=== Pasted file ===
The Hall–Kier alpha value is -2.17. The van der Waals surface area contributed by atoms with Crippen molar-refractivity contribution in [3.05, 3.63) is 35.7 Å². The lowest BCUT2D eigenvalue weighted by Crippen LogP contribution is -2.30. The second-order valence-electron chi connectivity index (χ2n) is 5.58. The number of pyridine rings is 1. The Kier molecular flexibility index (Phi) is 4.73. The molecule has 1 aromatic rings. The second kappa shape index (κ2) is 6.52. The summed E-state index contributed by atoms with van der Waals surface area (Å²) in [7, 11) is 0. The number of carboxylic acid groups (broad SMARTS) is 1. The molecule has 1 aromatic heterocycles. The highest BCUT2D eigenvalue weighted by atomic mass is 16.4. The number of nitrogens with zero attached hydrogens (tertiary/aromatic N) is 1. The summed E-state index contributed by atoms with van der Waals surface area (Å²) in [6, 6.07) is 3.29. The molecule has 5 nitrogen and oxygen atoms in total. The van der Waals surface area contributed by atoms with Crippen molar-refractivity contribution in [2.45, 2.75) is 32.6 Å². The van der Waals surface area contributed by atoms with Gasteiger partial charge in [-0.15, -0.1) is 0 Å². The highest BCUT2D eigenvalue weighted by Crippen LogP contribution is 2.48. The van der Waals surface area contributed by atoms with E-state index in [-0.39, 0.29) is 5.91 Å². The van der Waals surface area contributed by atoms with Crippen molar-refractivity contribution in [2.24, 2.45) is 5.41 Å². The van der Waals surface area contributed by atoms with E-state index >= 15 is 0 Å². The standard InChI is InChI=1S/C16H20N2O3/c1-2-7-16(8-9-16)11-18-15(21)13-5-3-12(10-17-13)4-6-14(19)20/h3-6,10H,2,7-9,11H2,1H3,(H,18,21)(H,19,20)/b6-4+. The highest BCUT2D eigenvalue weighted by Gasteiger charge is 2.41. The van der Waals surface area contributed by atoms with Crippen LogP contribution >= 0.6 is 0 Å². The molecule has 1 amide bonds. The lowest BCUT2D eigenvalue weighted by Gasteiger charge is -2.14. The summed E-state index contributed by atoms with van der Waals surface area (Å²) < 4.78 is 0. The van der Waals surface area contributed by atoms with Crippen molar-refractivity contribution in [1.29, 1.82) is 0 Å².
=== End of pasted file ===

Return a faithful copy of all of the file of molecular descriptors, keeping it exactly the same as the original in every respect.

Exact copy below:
The Hall–Kier alpha value is -2.17. The van der Waals surface area contributed by atoms with Crippen molar-refractivity contribution in [3.05, 3.63) is 35.7 Å². The lowest BCUT2D eigenvalue weighted by Crippen LogP contribution is -2.30. The second-order valence-electron chi connectivity index (χ2n) is 5.58. The number of pyridine rings is 1. The Kier molecular flexibility index (Phi) is 4.73. The molecule has 1 aromatic rings. The second kappa shape index (κ2) is 6.52. The summed E-state index contributed by atoms with van der Waals surface area (Å²) in [7, 11) is 0. The number of carboxylic acid groups (broad SMARTS) is 1. The molecule has 1 aromatic heterocycles. The highest BCUT2D eigenvalue weighted by atomic mass is 16.4. The number of nitrogens with zero attached hydrogens (tertiary/aromatic N) is 1. The summed E-state index contributed by atoms with van der Waals surface area (Å²) in [6, 6.07) is 3.29. The molecule has 5 nitrogen and oxygen atoms in total. The van der Waals surface area contributed by atoms with Crippen molar-refractivity contribution in [2.45, 2.75) is 32.6 Å². The van der Waals surface area contributed by atoms with Gasteiger partial charge in [-0.15, -0.1) is 0 Å². The highest BCUT2D eigenvalue weighted by Crippen LogP contribution is 2.48. The van der Waals surface area contributed by atoms with E-state index in [-0.39, 0.29) is 5.91 Å². The van der Waals surface area contributed by atoms with Crippen molar-refractivity contribution in [2.24, 2.45) is 5.41 Å². The van der Waals surface area contributed by atoms with E-state index >= 15 is 0 Å². The standard InChI is InChI=1S/C16H20N2O3/c1-2-7-16(8-9-16)11-18-15(21)13-5-3-12(10-17-13)4-6-14(19)20/h3-6,10H,2,7-9,11H2,1H3,(H,18,21)(H,19,20)/b6-4+. The highest BCUT2D eigenvalue weighted by Gasteiger charge is 2.41. The van der Waals surface area contributed by atoms with Crippen LogP contribution >= 0.6 is 0 Å². The molecule has 1 amide bonds. The lowest BCUT2D eigenvalue weighted by Gasteiger charge is -2.14. The summed E-state index contributed by atoms with van der Waals surface area (Å²) < 4.78 is 0. The van der Waals surface area contributed by atoms with Crippen molar-refractivity contribution in [1.29, 1.82) is 0 Å².